Abstract

A nationwide survey of community gardeners found differences in rankings of the importance of community gardens related to quality-of-life perceptions based on Maslow' hierarchy of human needs model. Race, gender, and city sizes affected perceptions. When comparisons were made among the four racial/ethnic divisions, responses to 18 of the 24 questions were found to be statistically different. Community gardens were especially important to African-American and Hispanic gardeners. Male and female gardeners rated quality-of-life benefits from gardens similarly in importance. However, women placed higher value on the importance of saving money and the beauty within the garden. Gardeners in small, medium, and large metropolitan cities had similar quality-of-life perceptions with only 4 of the 24 statement responses showing significant differences. Significant differences were found in 10 of the 24 statement responses between gardeners of the two large cities of Los Angeles and New York. In most cases, mean ratings were higher for gardeners in New York than those in Los Angeles.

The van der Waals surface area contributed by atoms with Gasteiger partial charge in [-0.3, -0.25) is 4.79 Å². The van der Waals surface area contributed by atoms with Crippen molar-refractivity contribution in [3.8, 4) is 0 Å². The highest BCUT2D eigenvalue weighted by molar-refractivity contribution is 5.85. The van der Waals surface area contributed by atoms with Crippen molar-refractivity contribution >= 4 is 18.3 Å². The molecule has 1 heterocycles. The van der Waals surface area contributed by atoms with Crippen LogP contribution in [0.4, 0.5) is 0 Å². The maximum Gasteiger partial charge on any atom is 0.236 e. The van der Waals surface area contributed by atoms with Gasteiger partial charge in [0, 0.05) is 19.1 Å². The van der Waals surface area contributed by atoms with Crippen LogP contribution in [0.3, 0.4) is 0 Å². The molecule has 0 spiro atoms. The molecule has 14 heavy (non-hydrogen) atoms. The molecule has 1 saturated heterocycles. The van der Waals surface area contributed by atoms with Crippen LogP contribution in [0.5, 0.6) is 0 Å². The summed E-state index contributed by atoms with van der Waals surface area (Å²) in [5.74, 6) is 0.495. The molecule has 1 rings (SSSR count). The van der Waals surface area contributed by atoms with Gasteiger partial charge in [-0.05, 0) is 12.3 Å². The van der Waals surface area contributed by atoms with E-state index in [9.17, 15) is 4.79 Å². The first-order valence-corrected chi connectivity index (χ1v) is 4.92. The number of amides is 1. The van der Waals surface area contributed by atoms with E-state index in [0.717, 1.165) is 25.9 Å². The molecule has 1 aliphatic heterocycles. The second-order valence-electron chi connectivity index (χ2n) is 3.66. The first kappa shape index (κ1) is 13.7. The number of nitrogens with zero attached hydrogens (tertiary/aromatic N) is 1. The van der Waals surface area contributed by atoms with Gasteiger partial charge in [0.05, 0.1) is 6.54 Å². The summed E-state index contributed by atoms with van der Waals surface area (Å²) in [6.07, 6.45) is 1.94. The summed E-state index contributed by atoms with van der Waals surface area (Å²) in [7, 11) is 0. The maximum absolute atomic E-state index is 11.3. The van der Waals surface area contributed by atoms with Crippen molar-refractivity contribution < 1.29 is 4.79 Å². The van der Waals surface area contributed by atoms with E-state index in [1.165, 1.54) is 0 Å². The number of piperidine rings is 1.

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Author notes

2Graduate research assistant. Department of Horticultural Sciences, Texas A&M University, College Station, TX, 77843-2133.

3Professor, Department of Horticulture, Forestry and Recreation Resources, Kansas State University, Manhattan, KS, 66506-5506.

4Associate Professor, Department of Horticultural Sciences, Texas A&M University, College Station, TX, 77843-2133.